Bariatric Surgery for morbid obese adolescents - should it be done? Experience from the South Australian Health Service (#52)
Bariatric surgical procedures can lead to significant short term weight loss in adolescents however there is limited data on medium or long term follow up. We aimed to evaluate medium term follow up of adolescents who had laparoscopic adjustable gastric banding (LAGB) in the South Australian Health Service since March 2009 as part of a prospective trial.
Twenty five adolescents were referred for assessment of LAGB (aged 17.1 (0.97), 11 males). Twenty adolescents (BMI 46.56 ± 7.8 kg/m2, BMI z score 2.73 ± 0.36, weight 136.9 ± 27.1 kg and weight z score 2.92 ± 0.5) had LAGB and were longitudinally evaluated after LAGB. Outcome measures included body size, change in co-morbidities, quality of life (QOL) and development of complications. QOL questionnaires (Paeds SQL) were evaluated twice immediate pre-LAGB and 6 months post LAGB.
Adolescents had median follow up post-LAGB 14.8 (range 3-38) months with significant decrease in BMI, BMI z score and weight after LAGB (p=0.02, p=0.0098 and p=0.04, respectively). Mean BMI loss was 6.68 ± 4.55. 1 adolescent did not return for follow up due to social reasons.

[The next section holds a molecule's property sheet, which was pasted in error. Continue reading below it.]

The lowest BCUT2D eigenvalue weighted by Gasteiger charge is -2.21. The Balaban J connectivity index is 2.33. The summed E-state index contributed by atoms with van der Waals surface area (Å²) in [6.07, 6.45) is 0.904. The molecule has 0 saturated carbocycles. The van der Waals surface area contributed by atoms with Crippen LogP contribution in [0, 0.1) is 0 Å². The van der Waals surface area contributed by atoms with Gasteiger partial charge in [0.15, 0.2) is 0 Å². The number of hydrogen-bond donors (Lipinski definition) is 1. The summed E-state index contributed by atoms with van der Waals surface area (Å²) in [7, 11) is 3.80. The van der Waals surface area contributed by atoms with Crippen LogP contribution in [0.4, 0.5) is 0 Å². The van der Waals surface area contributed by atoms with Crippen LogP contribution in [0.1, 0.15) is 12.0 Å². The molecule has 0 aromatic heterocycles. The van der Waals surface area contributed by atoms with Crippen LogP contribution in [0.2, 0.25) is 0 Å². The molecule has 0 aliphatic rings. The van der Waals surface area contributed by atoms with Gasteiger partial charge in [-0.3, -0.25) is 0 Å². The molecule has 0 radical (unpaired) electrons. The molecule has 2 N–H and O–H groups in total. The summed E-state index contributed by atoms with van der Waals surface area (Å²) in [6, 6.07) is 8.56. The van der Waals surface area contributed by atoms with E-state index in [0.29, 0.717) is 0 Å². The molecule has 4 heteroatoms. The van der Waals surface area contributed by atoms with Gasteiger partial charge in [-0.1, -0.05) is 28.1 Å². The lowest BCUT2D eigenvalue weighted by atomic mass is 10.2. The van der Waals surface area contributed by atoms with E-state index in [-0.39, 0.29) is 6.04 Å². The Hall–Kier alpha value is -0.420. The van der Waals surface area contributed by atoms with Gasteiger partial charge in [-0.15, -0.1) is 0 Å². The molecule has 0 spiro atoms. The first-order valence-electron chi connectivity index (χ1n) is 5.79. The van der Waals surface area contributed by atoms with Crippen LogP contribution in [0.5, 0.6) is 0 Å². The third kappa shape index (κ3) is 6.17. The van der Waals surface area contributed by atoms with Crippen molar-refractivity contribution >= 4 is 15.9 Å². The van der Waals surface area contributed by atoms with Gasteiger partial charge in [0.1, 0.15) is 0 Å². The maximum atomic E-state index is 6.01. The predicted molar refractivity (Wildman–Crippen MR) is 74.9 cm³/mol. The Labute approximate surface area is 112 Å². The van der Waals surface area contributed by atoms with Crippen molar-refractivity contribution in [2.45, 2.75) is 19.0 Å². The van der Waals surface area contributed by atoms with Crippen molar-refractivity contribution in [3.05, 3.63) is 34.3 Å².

13/20 adolescents improved in at least one co-morbidity after LAGB. Liver function tests improved significantly after LAGB (ALT: 67.5 [19-134] IU/L vs 33.7 [8-112] IU/L, p= 0.01). There were no complications with the exception of one wound infection and none of the LAGB required revision. 2/20 have been deemed band failures. Mean overall quality of life scores improved significantly as reported by both adolescents (p=0.01) and parents (p=0.002), but did not reach normal levels.
Adolescents who had LAGB in the South Australian Health Service improved weight status, QOL and co-morbidities. LAGB is a safe and reversible procedure for adolescents in the short to medium term but longer term data is required to evaluate the need of further procedures in adulthood.